I played on the American side commanding an group of two infantry squads and a 30 caliber machine gun. You can see below my command backed up by Charlie's idenitical command. Our plan, with a long table to cross and time at a premium was to delay on the flanks and "hey diddle diddle, straight up the middle".  Like most battle plans, it didn't survive contact with the enemy... Our Sherman suppressed some of the SS in the village with a very effective shot from it's 75mm main gun and Charlie and I rushed out to hold the left flank to make room for the middle press. Then the plan went to hell in a hand basket. The SS in the village blew up the Sherman with a Panzershreck, and the SS rushed forward to meet Charlie and I and mowed us down with their assault rifles. Moving fire from the SS assault rifle squads each with two MG-34/42 LMGs was 22 dice per squad. With little cover available, Charlie and I were stopped on the left. Without the Sherman in support the village held out long enough. In the middle we had some success, but only until the assault rifle squads were done mowing down our troops on the left. Our attack stifled we settled into the village, the only hard cover available. Victory for the SS (boo! Nazis, I HATE these guys.)

It was a fun game, interesting scenario and as usual, Ralph brings a very beautiful traveling table. Particularly satisfying for me was to see the village, which Ralph made up of my laser cut buildings with his own scratch built walls and other details. 

There were two other great games played. Below are Photos of Earl's 28mm ACW skirmish game and Phil's ACW naval game.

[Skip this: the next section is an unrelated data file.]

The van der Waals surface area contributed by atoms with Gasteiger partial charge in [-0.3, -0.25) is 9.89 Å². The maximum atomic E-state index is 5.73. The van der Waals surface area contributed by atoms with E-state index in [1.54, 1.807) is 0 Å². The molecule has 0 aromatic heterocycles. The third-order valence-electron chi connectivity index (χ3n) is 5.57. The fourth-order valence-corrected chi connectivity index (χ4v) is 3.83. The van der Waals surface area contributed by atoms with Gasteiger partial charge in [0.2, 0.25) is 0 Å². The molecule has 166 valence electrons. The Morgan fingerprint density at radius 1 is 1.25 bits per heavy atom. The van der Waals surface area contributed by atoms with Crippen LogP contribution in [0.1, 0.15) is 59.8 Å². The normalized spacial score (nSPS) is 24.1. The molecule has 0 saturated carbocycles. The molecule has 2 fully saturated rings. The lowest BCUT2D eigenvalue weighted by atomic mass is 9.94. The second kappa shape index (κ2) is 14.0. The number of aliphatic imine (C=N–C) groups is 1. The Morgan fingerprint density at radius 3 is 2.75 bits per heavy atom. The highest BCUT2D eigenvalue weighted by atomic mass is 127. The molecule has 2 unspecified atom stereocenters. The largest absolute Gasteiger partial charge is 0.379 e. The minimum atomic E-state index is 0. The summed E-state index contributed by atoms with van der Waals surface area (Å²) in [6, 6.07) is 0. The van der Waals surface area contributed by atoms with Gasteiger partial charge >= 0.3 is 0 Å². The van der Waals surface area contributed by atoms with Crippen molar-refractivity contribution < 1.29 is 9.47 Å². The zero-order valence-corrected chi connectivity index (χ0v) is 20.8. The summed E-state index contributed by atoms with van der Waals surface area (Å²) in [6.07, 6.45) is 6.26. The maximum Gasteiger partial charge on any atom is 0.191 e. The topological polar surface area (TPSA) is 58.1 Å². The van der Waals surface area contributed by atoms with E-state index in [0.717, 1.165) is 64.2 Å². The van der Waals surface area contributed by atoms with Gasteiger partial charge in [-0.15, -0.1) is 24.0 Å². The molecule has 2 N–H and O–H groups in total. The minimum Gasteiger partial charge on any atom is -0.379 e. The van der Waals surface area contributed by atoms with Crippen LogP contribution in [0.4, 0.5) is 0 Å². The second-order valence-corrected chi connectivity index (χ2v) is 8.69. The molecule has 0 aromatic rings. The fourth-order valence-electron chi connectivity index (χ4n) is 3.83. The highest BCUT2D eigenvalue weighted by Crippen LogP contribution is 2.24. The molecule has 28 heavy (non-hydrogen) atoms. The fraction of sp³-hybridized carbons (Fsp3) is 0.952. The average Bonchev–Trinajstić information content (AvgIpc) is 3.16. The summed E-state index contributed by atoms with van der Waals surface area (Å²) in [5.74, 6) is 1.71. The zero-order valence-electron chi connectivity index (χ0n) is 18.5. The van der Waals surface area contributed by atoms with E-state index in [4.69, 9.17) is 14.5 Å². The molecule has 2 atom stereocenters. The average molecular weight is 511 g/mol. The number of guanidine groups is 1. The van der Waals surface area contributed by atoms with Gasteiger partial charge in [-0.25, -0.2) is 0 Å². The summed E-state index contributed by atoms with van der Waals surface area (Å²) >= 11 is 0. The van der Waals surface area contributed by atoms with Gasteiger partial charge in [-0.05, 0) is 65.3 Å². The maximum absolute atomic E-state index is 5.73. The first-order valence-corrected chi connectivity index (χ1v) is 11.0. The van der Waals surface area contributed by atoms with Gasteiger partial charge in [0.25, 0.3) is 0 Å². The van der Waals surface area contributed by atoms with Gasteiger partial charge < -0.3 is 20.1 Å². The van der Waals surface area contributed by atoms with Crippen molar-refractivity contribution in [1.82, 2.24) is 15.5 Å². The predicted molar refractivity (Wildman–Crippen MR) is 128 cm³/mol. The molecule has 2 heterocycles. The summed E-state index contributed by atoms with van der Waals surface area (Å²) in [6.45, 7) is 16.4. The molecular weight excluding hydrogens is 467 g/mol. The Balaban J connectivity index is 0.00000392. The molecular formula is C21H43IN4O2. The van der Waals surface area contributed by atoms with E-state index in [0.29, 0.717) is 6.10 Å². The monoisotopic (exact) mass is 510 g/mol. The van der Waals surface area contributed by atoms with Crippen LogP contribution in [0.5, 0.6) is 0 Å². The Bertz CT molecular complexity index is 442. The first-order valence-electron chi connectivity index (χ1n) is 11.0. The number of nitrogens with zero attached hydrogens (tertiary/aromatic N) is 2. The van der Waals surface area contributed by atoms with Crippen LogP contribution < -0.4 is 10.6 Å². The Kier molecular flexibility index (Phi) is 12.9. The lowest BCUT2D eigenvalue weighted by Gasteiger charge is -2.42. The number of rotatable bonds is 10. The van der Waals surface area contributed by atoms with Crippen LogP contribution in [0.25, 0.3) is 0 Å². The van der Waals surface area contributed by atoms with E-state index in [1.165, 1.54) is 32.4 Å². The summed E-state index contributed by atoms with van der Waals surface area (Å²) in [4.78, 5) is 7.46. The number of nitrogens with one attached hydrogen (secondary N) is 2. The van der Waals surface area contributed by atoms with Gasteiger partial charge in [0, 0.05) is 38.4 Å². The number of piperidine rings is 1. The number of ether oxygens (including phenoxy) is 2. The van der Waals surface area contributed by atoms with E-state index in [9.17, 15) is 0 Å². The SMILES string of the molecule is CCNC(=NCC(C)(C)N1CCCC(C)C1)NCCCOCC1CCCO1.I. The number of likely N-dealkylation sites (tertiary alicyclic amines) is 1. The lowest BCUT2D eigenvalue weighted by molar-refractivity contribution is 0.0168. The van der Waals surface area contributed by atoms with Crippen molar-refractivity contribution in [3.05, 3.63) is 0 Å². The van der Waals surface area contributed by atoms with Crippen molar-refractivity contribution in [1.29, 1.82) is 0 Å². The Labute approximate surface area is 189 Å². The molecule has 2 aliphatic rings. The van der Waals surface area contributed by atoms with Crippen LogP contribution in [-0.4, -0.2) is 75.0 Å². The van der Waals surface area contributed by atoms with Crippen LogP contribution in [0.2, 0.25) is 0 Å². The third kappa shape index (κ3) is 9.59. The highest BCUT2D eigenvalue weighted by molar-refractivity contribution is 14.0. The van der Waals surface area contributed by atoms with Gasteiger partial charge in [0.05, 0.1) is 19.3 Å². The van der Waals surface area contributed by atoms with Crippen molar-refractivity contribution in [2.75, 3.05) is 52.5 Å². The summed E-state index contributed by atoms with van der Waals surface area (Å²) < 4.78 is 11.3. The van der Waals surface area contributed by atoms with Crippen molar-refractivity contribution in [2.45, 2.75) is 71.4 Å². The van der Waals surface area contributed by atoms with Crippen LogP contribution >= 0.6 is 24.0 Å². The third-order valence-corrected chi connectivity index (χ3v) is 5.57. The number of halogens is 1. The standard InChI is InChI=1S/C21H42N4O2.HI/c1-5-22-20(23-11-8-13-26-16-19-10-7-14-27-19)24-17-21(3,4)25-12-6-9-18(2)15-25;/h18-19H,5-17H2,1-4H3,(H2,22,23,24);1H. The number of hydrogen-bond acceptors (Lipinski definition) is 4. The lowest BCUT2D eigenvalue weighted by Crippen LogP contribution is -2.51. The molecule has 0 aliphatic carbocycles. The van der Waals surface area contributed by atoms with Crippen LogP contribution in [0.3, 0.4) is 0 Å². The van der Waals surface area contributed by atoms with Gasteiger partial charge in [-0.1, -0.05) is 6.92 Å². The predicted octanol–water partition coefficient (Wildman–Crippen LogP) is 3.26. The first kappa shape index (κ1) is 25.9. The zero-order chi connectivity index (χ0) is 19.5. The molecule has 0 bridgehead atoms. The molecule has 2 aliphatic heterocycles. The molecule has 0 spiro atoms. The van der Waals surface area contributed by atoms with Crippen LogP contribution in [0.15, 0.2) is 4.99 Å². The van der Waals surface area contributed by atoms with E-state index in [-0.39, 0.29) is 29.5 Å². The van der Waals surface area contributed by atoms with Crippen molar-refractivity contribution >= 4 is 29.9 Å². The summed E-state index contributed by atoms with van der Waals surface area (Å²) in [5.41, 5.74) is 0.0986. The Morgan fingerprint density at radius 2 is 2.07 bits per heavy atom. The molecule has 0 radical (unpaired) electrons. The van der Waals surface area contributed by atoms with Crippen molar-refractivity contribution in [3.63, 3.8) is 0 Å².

Tuesday, May 19, 2015

Freeman's Farm at Huzzah! 2015

During the Saturday afternoon session at Huzzah! I ran my second 'public' game of my Electronic Brigadier rules. I had a full table including friends I see only at conventions, Chris, Scott and Adam (from the Fencing Frog blog). Also at the table was Dick Bryant founder of The Courier Magazine. This was the same scenario that I used for most of my early play testing and for my game at Carnage 2014.

This game was a tale of the underdogs. On the west flank, Learned's brigade stood firm to the cream of the British army and turned away the British light infantry regiment and the 24th regiment of line routing each with combined infantry volley fire and support from their 6lb gun section. On the east side of the battlefield the German mercenaries held strong in the face of Poor's brigade of continentals - a force that outweighed them in number of regiments and quality. In the end two of Poor's continental regiments were driven from the line, one routing. Balancing off the other British unit was a unit of Connecticut militia that withered in the face of Dick's British brigade and fled the battle in rout.

At the conclusion of our time the casualties were slightly in favor of the Americans and the army cohesion was also in favor of the Americans by a small but not insignificant amount. Considering the equal size of the armies and the overall quality advantage of the British army I concluded the battle to be a minor victory for the Americans. Both armies sustained close to the historical number of casualties leaving plenty of room for a good re-fight of Bemis Heights if this were a campaign game.

I'd like to thank all of the players for their patience with my tablets difficulty with the hotel WiFi. I would also like to give a shout out to Adam both for pulling his Kindle out to rescue me as well as lending me some electrons with a USB battery boost when one of my tablets got low on charge.

Feedback from all of the players was very positive and motivating. I will soon be moving on to other historical periods as I believe AWI is very close to finished and working well in my rules now....if only I could acquire some additional GOOD tablets.